United Airlines' New Supersonic 'Overture’ Aircraft

Airline acquires 15 ‘supersonic’ aircraft in huge fast travel investment

*The United Airlines buys 15 of Boom’s new ‘Overture’ aircraft that will cut international travel time by almost half, and says it is time to bring back supersonic flight in the global aviation industry

Isola Moses | ConsumerConnect

In a strategic investment in fast travel towards expanding its market share in the global aviation sector, United Airlines in a deal with Boom Supersonic, went all-in Wednesday, June 2 when it bought 15 of Boom’s new “Overture” aircraft that will cut international travel time by nearly half.

Reportedly the first major commercial US airline to ink a deal with Boom, and it is almost 20 years after the Concorde was retired, United Airlines has decided that it is time to bring back supersonic flight in the international aviation industry.

The planes, according agency report, could cut trips from Los Angeles, in the United States (US) to Sydney, Australia, to 8.5 hours from 14.5 hours, and a flight from New York to London, in the United Kingdom (UK) could take 3.5 hours instead of 6.5 hours.

A sustainable future

Meanwhile, aviation industry observers have said the sector will have to wait at least until 2026 before “we’ll see if United’s bet was well-placed.”

They, however, hinted that the company has a chance to chalk up an impressive environmental benchmark once ‘Overture’ is operational.

The planes would become the first large commercial aircraft to be net-zero carbon from day one, optimised to run on 100 percent Sustainable Aviation Fuel (SAF).

Scott Kirby, Chief Executive Officer (CEO) of United Airlines, said: “United continues on its trajectory to build a more innovative, sustainable airline and today’s advancements in technology are making it more viable for that to include supersonic planes.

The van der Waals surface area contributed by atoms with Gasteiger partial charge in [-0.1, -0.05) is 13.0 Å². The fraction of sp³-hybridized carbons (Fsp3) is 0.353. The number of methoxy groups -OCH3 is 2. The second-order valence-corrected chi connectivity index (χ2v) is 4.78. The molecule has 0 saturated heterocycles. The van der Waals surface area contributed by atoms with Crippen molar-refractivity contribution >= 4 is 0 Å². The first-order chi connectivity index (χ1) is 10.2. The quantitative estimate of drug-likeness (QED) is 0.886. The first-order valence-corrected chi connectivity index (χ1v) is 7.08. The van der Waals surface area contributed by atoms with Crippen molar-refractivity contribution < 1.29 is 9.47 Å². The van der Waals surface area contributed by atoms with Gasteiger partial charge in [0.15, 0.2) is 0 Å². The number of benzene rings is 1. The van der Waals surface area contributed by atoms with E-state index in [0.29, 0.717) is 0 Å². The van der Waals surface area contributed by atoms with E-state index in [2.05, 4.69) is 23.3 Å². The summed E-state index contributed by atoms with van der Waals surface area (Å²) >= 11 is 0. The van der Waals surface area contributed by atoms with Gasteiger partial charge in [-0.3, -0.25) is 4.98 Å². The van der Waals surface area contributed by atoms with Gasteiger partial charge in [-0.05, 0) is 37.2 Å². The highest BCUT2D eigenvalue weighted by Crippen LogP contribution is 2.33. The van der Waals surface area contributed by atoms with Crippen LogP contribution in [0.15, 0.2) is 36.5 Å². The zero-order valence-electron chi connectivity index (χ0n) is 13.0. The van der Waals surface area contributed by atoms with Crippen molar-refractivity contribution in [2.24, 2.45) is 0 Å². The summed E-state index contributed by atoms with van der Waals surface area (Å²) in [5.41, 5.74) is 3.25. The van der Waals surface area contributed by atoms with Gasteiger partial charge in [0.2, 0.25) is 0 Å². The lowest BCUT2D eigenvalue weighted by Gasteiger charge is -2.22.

“Boom’s vision for the future of commercial aviation, combined with the industry’s most robust route network in the world, will give business and leisure travellers access to a stellar flight experience.”

Kirby added: “Our mission has always been about connecting people, and now working with Boom, we’ll be able to do that on an even greater scale.”

It is also noted that with a price point closer to Business Class than Coach to maximise the revenue from a more limited 55 seats, flying on an Overture probably won’t be affordable to the mass market.

Kirby and United appear to be okay with that.

Company officials think that catering to business travellers’ need for working space and technology has so much potential upside that it committed to buying up to 35 additional jets in the deal it cut with Boom.

While United may be the first major commercial U.S. airline to ink a deal with Boom, it’s not the first to do so globally, agency report said.

In 2017, Japan Airlines committed to buying up to 20 of Boom’s supersonic aircraft.

Report said the US Air Force is also in on the Overture action.

Brigadier General Ryan Britton said the USAF thinks Overture might be a technological opportunity “to disrupt the balance of our adversaries” and could allow diplomats and leaders to connect more frequently in person.

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